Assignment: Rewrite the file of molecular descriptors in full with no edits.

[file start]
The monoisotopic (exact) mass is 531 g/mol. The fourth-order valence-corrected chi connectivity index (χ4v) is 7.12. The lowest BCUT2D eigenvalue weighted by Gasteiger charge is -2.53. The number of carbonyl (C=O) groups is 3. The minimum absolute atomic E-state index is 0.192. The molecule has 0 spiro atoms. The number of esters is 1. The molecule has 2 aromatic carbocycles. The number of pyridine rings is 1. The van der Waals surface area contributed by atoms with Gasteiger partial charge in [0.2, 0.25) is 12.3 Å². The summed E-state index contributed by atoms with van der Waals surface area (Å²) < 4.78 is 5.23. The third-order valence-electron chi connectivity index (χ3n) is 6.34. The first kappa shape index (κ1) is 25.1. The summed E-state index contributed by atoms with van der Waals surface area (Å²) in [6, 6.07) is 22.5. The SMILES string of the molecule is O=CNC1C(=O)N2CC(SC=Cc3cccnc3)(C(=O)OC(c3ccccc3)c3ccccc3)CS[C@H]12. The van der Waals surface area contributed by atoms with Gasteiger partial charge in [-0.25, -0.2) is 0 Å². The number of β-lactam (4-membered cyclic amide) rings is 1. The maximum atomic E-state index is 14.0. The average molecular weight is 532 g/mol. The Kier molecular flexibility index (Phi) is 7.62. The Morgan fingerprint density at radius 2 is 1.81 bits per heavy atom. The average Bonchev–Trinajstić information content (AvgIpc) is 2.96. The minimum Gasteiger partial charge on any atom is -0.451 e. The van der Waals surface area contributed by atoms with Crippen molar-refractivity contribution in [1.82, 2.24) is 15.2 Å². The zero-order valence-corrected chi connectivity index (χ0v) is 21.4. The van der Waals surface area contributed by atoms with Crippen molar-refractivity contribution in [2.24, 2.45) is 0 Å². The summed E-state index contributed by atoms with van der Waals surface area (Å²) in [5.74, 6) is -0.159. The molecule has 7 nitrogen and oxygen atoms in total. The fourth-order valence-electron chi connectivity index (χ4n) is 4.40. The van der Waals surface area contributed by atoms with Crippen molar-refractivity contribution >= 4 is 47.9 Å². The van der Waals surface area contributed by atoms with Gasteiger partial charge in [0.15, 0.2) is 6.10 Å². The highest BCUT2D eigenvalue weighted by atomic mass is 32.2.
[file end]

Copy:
The monoisotopic (exact) mass is 531 g/mol. The fourth-order valence-corrected chi connectivity index (χ4v) is 7.12. The lowest BCUT2D eigenvalue weighted by Gasteiger charge is -2.53. The number of carbonyl (C=O) groups is 3. The minimum absolute atomic E-state index is 0.192. The molecule has 0 spiro atoms. The number of esters is 1. The molecule has 2 aromatic carbocycles. The number of pyridine rings is 1. The van der Waals surface area contributed by atoms with Gasteiger partial charge in [0.2, 0.25) is 12.3 Å². The summed E-state index contributed by atoms with van der Waals surface area (Å²) < 4.78 is 5.23. The third-order valence-electron chi connectivity index (χ3n) is 6.34. The first kappa shape index (κ1) is 25.1. The summed E-state index contributed by atoms with van der Waals surface area (Å²) in [6, 6.07) is 22.5. The SMILES string of the molecule is O=CNC1C(=O)N2CC(SC=Cc3cccnc3)(C(=O)OC(c3ccccc3)c3ccccc3)CS[C@H]12. The van der Waals surface area contributed by atoms with Gasteiger partial charge in [-0.25, -0.2) is 0 Å². The number of β-lactam (4-membered cyclic amide) rings is 1. The maximum atomic E-state index is 14.0. The average molecular weight is 532 g/mol. The Kier molecular flexibility index (Phi) is 7.62. The Morgan fingerprint density at radius 2 is 1.81 bits per heavy atom. The average Bonchev–Trinajstić information content (AvgIpc) is 2.96. The minimum Gasteiger partial charge on any atom is -0.451 e. The van der Waals surface area contributed by atoms with Crippen molar-refractivity contribution in [1.82, 2.24) is 15.2 Å². The zero-order valence-corrected chi connectivity index (χ0v) is 21.4. The van der Waals surface area contributed by atoms with Crippen molar-refractivity contribution in [2.24, 2.45) is 0 Å². The summed E-state index contributed by atoms with van der Waals surface area (Å²) in [5.74, 6) is -0.159. The molecule has 7 nitrogen and oxygen atoms in total. The fourth-order valence-electron chi connectivity index (χ4n) is 4.40. The van der Waals surface area contributed by atoms with Crippen molar-refractivity contribution >= 4 is 47.9 Å². The van der Waals surface area contributed by atoms with Gasteiger partial charge in [0.15, 0.2) is 6.10 Å². The highest BCUT2D eigenvalue weighted by atomic mass is 32.2.